African Collared Dove (Streptopelia roseogrisea)

  • Features: The African Collared Dove bears a close resemblance to the Eurasian Collared Dove. However, it is notably smaller. It also has a shorter tail and is predominantly sandy brown above, with delicate pinkish-grey on the head and underparts, while its belly and undertail-coverts are white.
  • Behavior: The primary diet of the African Collared Dove consists of seeds sourced from grasses and various other plants. Additionally, it consumes other plant materials, insects, and occasionally snails.
  • Habitat: The African Collared Dove typically inhabits dry regions with xerophilous thornbush scrub or open desert featuring annual grasses. It can also be found in sandy riverbeds and farmland, usually not too far from a water source, although it can endure extended periods without water. Berries may occasionally fulfill its moisture needs. It avoids riparian areas and other types of forests and is generally found at elevations below 1000 m.
  • Range: African Collared Doves are found primarily in, you guessed it, Africa. Records in Spain are all of exotics, likely escapees.

Red Collared Dove (Streptopelia tranquebarica)

  • Features: The head is bluish-gray, blending into whitish-gray above the bill. The upper body has a deep mauvish-pink hue, while the lower body is paler, transitioning to white on the belly. The tail and wings are dark gray, with underwings appearing pale bluish-gray. The bill is black, and the legs are purplish-black. Female birds have a different appearance, appearing drab brown and brownish-gray.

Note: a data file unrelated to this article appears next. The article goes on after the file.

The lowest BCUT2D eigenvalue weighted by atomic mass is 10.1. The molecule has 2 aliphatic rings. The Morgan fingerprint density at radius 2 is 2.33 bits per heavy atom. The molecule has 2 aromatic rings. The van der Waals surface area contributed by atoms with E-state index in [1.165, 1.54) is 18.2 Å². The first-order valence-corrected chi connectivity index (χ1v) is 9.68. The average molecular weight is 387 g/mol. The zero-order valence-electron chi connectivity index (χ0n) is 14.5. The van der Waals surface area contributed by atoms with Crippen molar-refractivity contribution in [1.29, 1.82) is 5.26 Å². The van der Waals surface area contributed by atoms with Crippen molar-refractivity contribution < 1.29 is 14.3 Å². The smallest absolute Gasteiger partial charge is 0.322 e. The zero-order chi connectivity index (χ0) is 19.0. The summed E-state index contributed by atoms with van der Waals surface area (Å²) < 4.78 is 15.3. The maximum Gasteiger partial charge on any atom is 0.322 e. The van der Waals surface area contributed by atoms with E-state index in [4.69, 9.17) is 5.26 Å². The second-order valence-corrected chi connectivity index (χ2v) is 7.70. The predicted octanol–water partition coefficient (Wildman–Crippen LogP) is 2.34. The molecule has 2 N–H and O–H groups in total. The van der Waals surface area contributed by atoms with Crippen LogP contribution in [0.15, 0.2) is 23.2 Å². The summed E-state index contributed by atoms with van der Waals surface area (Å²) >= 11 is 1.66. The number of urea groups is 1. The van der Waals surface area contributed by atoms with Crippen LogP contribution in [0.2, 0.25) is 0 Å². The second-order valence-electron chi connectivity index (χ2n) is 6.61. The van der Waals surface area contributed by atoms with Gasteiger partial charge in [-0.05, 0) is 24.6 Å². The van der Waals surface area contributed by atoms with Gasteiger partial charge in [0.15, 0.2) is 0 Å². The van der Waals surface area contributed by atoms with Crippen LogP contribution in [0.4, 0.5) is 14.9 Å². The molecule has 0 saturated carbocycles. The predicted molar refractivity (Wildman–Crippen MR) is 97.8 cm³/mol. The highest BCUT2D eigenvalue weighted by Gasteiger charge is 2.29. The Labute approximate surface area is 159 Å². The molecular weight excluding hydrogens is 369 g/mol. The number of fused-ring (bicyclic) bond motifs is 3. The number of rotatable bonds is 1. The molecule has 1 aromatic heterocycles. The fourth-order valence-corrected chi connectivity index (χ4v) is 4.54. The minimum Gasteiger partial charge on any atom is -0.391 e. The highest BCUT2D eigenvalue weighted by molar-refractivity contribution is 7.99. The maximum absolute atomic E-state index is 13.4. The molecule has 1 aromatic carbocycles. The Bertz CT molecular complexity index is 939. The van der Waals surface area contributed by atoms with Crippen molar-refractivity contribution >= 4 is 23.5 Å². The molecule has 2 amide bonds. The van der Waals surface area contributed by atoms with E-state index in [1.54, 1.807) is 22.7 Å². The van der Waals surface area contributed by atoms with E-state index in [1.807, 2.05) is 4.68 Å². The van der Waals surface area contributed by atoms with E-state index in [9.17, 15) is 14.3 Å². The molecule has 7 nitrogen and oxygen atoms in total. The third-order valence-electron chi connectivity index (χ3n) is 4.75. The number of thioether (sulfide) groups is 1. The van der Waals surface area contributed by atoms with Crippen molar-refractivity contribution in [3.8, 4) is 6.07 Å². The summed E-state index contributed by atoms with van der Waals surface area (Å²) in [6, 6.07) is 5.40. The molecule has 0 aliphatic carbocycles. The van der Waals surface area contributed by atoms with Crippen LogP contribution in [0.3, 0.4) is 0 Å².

• Behavior: It consumes grass and herb seeds, along with cultivated grains like rice and maize, as well as buds and young leaves. It primarily forages on the ground, typically in pairs or small groups, but may assemble in flocks of 50 or more at abundant food sites.
  • Habitat: It resides in open landscapes featuring trees, scrub, jungle, and dry woodland. Unlike its Asian relatives, it is rarely encountered near human settlements.
  • Range: The native range of Red Collared Doves lies in southern and eastern Asia. Records in Spain are sparse and belong to exotic birds.

Laughing Dove (Spilopelia senegalensis)

  • Features: The Laughing Dove has a mauve-pink head, neck, and breast, fading into a creamy white belly. It showcases a broad band of display feathers on the neck, black at the base with golden copper tips. Rusty red-brown covers the mantle, scapulars, and inner wing coverts, while the outer wing-coverts appear blue-gray to slate. The tail feathers are mostly grayish-brown, with the outer ones having broad white tips. The iris is dark brown, the bill is dark gray-brown, and the legs are purple-pink. Females are similar but less colorful, and juveniles lack the adult’s coppery neck plumage, with duller colors overall.
  • Behavior: Laughing Doves are known for their gentle and sociable behavior, often seen in pairs or small groups. They forage on the ground for seeds and grains and are recognized for their soft, repetitive calls reminiscent of laughter.
  • Habitat: In Africa, Laughing Doves inhabit dry habitats but usually stay within 10 km of water sources. They’re commonly found in wooded savannas, villages, and urban gardens, with a preference for acacia woodlands. In some places, they have taken over the urban pigeon role, feeding in docks, roosting on roofs, and likely breeding in gardens and cemeteries.